Apple has had some insanely ambitious goals in regards to television. In fact, there have been two separate plans within the company involving strengthening their position in the television and broadcast worlds. Unfortunately for Apple, it turns out that this market might just be outside of their reach.
First has been the longest running inside joke in the tech world: the Apple television. This is different from the Apple TV, their set-top box that relies on outside content: this would be an Apple-branded television. The rumors surrounding this theoretical product have been around almost as long as the Apple TV itself, with new details popping up surrounding every product announcement event. It has never materialized, however.
Thanks to the usual "people familiar with the subject" and
, we not know that Apple had been working on this product. However, the company disbanded the team responsible over a year ago. While some people in the tech world find this a surprise, I most certainly do not, and here's why: televisions suck. No one loves their television, because they are mostly a transient technology. No one spends enough time with the television itself to have an attachment to it.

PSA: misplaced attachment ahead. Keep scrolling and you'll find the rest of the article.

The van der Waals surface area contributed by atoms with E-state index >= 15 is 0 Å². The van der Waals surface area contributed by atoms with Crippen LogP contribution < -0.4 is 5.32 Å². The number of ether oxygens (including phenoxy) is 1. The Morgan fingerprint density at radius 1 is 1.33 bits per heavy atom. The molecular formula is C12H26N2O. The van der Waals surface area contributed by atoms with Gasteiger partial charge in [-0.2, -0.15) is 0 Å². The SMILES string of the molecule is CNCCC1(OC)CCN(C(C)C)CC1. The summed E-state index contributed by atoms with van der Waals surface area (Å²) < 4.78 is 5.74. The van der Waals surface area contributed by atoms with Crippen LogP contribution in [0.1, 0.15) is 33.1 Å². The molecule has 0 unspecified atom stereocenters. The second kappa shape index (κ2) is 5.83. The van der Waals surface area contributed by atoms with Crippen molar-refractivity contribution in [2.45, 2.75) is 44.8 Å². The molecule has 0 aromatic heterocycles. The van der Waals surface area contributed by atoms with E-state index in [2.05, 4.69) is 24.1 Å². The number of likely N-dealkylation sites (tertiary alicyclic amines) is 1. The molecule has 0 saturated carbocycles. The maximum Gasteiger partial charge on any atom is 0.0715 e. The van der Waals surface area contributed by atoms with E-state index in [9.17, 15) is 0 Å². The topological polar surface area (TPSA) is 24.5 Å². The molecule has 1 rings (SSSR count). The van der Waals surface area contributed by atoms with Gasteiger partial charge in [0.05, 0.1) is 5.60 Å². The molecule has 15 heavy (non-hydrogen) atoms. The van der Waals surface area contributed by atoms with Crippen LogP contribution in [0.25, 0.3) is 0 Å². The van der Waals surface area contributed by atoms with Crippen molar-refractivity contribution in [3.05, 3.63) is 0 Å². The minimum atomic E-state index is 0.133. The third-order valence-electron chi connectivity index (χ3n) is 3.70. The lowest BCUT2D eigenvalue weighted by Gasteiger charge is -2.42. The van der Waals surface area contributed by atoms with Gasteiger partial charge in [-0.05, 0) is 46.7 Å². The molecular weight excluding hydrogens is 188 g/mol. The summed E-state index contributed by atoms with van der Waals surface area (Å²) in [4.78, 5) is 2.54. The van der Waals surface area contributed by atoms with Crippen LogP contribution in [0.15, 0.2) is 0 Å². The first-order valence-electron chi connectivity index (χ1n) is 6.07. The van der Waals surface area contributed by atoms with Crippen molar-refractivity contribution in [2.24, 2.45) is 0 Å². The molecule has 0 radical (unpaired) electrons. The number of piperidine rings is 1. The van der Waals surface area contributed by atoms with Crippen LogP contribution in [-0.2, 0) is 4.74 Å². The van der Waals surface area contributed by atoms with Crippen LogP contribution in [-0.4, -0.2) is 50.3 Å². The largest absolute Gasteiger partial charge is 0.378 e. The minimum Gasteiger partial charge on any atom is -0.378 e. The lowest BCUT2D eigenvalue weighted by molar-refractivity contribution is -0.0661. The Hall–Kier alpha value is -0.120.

The Wall Street Journal
In addition, there is nowhere to innovate in the television space. You could improve the possible picture quality, but content will never catch up. 3D never did become a reality, and 4K content is still far from being available to the world, meaning those expensive 4K televisions are in reality REALLY expensive 1080p televisions. Smart televisions are a dime a dozen and yet, despite the easy access to these features, people still use their Xbox and PlayStation to access Netflix, Hulu, YouTube and the like. Why? Because televisions do not have the processing power to do it well.
The only way that Apple could have tried to accomplish something interesting in the television space is if they provided their own content, guaranteeing that your new 4K television had 4K content, for example. The problem there is, Apple is not a content company. They may be good at getting people to buy their
patented rounded-corners, they do not produce anything real on a fixed schedule. Getting into producing content would be impossible, so partnering with other content providers would be their best bet. The problem there is that the content providers, it turns out, have no interest in talking with Apple about it at all.
The long-rumored streaming service appears to be shelved for the time being as well because of this. They believe that, in order to provide a full-functioned product, it would require live, local broadcasts from the Big 4. The Big 4 have